Russian oil exports hit post-invasion high, but revenues fall 27% – IEA
In April, Russia exported more oil than in any month since it launched a full-scale invasion of Ukraine in February 2022, with China and India accounting for almost 80 percent of crude oil supplies.
This is stated in the report of the International Energy Agency (IEA), writes the Financial Times.
In April, Russian oil exports rose by another 50,000 bpd to a post-invasion peak of 8.3 million bpd, well above the 2022 average of 7.7 million bpd and 7.5 million bpd. and 2021, respectively.
“The rise in supplies reflects Moscow’s success in finding both new buyers for its oil, as Europe blocked imports, and new ships after restricting its access to western sea lanes.
Since the West first threatened Russia with sanctions last year, Moscow has been working with a growing number of little-known trading companies and tanker owners to develop new systems to transport its oil.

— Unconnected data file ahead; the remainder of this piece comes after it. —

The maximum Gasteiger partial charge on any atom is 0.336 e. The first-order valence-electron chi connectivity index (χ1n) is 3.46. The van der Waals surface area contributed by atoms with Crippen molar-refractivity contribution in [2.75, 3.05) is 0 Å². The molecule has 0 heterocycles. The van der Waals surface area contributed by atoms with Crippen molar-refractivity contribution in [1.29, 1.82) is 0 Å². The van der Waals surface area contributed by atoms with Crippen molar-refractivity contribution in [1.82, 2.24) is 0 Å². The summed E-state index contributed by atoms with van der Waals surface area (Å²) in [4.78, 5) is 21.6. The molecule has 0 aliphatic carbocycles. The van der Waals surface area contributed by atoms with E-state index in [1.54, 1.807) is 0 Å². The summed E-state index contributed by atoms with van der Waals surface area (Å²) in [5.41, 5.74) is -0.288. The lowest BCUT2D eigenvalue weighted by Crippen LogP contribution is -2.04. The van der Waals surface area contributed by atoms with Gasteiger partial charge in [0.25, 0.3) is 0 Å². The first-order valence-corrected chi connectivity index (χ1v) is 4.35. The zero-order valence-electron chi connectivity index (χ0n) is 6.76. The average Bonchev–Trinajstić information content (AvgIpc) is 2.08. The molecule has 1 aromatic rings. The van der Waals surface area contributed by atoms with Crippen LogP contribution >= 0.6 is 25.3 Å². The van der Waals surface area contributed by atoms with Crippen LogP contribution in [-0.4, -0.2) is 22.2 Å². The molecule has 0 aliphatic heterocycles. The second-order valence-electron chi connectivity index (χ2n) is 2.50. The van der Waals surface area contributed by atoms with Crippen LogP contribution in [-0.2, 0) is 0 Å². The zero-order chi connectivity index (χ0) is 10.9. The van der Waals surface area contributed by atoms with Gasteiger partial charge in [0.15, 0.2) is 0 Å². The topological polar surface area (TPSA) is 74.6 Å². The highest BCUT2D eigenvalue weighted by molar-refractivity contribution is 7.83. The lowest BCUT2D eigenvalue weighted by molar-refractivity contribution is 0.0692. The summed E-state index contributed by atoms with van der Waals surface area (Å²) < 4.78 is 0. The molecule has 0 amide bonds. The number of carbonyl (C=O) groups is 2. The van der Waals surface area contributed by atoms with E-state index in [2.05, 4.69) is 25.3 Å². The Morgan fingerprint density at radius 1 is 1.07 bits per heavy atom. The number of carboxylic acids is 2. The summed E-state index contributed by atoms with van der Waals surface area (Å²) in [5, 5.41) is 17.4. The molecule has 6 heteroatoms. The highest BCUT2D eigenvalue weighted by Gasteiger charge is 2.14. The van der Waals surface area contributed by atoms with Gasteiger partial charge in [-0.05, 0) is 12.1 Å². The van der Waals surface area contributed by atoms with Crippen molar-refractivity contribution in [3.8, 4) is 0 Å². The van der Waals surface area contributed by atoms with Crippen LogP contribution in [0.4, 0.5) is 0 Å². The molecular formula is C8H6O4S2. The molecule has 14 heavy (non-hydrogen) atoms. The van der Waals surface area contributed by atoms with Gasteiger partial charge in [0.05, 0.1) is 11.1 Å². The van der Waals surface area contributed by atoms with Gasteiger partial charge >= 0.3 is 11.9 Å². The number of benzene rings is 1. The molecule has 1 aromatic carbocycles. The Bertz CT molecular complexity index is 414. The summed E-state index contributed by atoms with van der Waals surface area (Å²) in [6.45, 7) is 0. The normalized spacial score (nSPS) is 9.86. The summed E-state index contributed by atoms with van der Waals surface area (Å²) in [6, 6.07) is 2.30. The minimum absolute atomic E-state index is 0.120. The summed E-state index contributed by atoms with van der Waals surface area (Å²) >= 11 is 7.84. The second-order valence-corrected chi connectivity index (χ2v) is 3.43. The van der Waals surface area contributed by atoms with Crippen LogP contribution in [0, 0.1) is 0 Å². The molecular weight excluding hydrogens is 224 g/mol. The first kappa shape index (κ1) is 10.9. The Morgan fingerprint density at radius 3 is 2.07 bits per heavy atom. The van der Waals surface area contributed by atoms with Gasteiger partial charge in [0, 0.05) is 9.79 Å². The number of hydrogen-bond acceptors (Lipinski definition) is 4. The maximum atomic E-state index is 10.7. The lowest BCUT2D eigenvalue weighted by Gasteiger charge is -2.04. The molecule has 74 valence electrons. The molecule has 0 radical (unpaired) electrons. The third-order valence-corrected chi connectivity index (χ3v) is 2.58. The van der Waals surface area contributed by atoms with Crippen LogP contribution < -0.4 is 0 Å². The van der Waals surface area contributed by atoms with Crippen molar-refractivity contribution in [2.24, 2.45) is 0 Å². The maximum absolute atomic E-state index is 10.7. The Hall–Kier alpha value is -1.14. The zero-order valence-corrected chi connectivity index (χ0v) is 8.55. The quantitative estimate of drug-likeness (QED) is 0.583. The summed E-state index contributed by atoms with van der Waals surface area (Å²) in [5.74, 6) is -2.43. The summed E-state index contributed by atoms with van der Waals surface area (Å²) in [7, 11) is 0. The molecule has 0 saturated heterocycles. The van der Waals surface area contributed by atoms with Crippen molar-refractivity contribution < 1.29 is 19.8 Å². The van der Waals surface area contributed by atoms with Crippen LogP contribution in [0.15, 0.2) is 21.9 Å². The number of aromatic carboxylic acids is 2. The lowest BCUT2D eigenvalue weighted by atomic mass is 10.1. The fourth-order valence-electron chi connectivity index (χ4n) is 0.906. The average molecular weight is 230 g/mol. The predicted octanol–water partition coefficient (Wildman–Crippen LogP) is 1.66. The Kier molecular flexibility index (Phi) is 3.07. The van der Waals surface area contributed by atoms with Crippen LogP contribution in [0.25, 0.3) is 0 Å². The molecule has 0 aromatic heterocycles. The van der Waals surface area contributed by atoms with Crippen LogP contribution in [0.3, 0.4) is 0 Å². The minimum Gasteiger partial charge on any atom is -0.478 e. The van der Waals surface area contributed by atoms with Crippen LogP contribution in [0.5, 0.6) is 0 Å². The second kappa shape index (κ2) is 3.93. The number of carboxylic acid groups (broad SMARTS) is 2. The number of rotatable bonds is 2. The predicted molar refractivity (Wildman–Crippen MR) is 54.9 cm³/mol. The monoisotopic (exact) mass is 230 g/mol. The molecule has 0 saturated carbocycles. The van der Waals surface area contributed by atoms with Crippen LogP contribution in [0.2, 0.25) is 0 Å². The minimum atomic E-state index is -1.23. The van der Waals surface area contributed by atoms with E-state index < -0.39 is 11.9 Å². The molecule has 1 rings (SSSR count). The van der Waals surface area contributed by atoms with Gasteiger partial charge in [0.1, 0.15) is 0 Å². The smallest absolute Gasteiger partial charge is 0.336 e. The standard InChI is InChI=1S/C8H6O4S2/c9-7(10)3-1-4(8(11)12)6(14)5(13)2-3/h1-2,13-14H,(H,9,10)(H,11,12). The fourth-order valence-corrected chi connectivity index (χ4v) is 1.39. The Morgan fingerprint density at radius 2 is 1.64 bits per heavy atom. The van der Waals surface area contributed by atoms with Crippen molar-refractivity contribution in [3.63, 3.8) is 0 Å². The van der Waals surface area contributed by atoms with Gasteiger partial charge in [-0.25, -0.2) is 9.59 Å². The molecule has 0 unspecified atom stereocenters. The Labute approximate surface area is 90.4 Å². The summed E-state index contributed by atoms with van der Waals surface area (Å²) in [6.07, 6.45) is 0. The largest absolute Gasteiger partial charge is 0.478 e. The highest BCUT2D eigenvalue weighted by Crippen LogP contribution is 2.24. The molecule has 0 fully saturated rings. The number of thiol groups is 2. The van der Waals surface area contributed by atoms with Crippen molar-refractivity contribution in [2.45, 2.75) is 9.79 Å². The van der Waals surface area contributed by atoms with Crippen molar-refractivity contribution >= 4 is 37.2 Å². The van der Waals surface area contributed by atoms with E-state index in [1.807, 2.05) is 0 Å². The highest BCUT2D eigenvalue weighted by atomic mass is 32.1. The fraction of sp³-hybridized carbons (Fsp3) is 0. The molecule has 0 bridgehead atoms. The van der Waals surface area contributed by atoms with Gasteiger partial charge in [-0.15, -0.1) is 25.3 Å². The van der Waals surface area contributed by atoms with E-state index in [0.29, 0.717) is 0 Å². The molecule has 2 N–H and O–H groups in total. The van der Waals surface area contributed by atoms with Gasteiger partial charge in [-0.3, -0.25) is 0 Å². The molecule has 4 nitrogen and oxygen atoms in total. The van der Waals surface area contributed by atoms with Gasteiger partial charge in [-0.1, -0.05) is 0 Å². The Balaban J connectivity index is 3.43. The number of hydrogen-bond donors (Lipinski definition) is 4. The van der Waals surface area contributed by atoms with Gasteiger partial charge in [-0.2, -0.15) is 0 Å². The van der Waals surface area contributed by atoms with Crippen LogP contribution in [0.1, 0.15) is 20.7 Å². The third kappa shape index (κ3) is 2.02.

“Russia does not seem to have much trouble finding willing buyers for its oil and petroleum products,” the IEA said in a monthly report published on Tuesday.
The EU is currently discussing the 11th package of sanctions against Russia since its invasion of Ukraine last year. The EU alone imposed sanctions against 1,473 Russian individuals and 207 legal entities, and also froze 21.5 billion euros of Russian assets.
However, these measures were designed to allow Russian oil to continue to flow to countries outside the EU. The result has been one of the largest changes in commodity flows in history, with Russia diverting millions of barrels of oil per day from Europe to Asia over the past 12 months.
Although Russia shipped more oil than in April 2022, the IEA estimated that monthly oil export earnings were 27 percent lower than last year, partly due to lower global energy prices.
Russian oil is also trading at a discount to world prices due to the G7’s restrictions on permitted Russian exports of oil and petroleum products, which were introduced in December and February, respectively.
We will remind:
The supply of Russian oil to international markets continues to grow, despite the fact that the country insists on reducing production – the volume of oil shipments by tankers has increased by 10% since the beginning of April.